Do I really need to explain this one? Something about being in the bars with the men who play guitars. Well, actually you know what I'm talking about.

Thursday, September 15, 2011

I Got By In Time

When I was about eight years old, I had this plan to give my Barbie doll a perm. I’m guessing that this was probably the only Barbie I had left with a reasonable amount of hair since all the others were unfortunately suffering from my poor attempts at haircuts. (This terrible skill at cutting hair would follow me into adulthood. Can you just trim my bangs, my younger daughter has asked. To which I must answer a horrified, No!) Looking for something that would help the perm set, I came upon my mother’s bottle of patchouli on a tiny shelf in the bathroom. There were many bottles on that shelf, but this one was unfamiliar to me. The strong smell of it was so shocking I couldn’t imagine it as anything but medicinal. I was sure it would do the trick.

Some hours later this would result in my mother yelling at me for using practically an entire bottle of her very expensive oil on a doll's hair. For what reason? she demanded. I thought my explanation made perfect sense, but apparently she did not. In fact, she just could not believe what I had done. I should point out that in all my life I had never known my mother to wear patchouli and the three-quarters-full bottle of it remained in the bathroom for years until one day it was just simply gone. My Barbie’s perm, unfortunately, never took.

But meanwhile. That faint smell of patchouli that never really went away worked its way into my sense memory, winding its way through the various food co-ops of my life, until one day many years later I found that I did, in fact, like it. Which is maybe the way anyone comes to like patchouli when they didn’t plan on liking it, you know, gradually and unexpectedly. I’m not saying that I would ever wear it or anything (I mean, really now), but I have been known to burn patchouli incense and thus both horrify and confuse my children. What is that smell? asks my older daughter, horrified and confused. Oh, don’t you like this? I answer, knowing that of course she doesn’t, but also knowing that as she heads down the winding path of food co-ops in her own life she will at least be familiar with it.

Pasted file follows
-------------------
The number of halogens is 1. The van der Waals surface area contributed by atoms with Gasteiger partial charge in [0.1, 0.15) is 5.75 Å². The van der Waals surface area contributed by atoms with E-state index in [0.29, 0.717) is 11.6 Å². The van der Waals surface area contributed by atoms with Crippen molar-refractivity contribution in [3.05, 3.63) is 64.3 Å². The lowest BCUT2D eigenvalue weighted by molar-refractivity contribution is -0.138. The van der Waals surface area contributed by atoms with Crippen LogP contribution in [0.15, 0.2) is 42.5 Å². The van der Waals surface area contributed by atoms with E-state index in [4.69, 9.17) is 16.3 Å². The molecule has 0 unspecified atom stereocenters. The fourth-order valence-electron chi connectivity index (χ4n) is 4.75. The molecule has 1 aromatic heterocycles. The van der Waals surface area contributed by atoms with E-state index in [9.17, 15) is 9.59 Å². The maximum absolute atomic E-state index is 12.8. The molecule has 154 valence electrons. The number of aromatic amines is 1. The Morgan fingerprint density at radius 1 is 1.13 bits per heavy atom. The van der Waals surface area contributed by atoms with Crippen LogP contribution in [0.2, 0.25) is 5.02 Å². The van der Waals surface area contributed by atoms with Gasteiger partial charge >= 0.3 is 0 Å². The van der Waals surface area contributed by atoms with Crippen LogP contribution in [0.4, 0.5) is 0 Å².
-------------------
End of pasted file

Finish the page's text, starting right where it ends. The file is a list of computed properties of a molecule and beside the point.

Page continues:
You think I’m going somewhere with this? Well, now, let’s just see. A couple weeks ago my friend Kate told me how she had just finished writing a novel. And I reacted the way I always do at the thought of something like that: utter astonishment. I could never write like that, I always tell people who think that I am actually planning to write a novel someday, though I’m not. I could not keep going on one story like that. And Kate surprised me by saying simply, Well, of course, you read a lot of short stories, don’t you? I think writers who like short stories the most write short stories. And there it was, the best explanation I’d ever heard. It’s true. I love short stories. I read books and books of them, even though everyone wants to talk about and read novels. I read novels, too, of course, but I think I might actually like short stories better. Is that possible?

What I like best actually are books of short stories in which the same characters show up in different stories, and I consider Alice Mattison and Edward P. Jones the masters of this. Right now I’m reading books of Amy Bloom’s short stories and I feel like I’m wolfing them down like a bag of potato chips that you don’t even remember opening and I end up having to go back and reread most of them. And the story “The Jilting of Granny Weatherall” by Katherine Anne Porter, which I read twice in a row recently because I liked it so much. The thing about stories is that half the time with a really good one it feels like it’s over too soon. But isn’t that kind of the best thing about them? It’s like leaving the party when it’s still going strong, or, you know, like The Jam breaking up at the height of their success. The best kind of short story invites you into a world and then ends with a snap and you are left longing, but only in the very best of ways. This is why I always keep reading them and also why I keep trying to write them.

So now I need to tie this back to patchouli, right? Well, let’s just say that short stories have also worked their way into my sense memory throughout my life and now I can finally admit a kind of preference for them. And I will keep on reading and reading them. And, oh yeah, writing them too.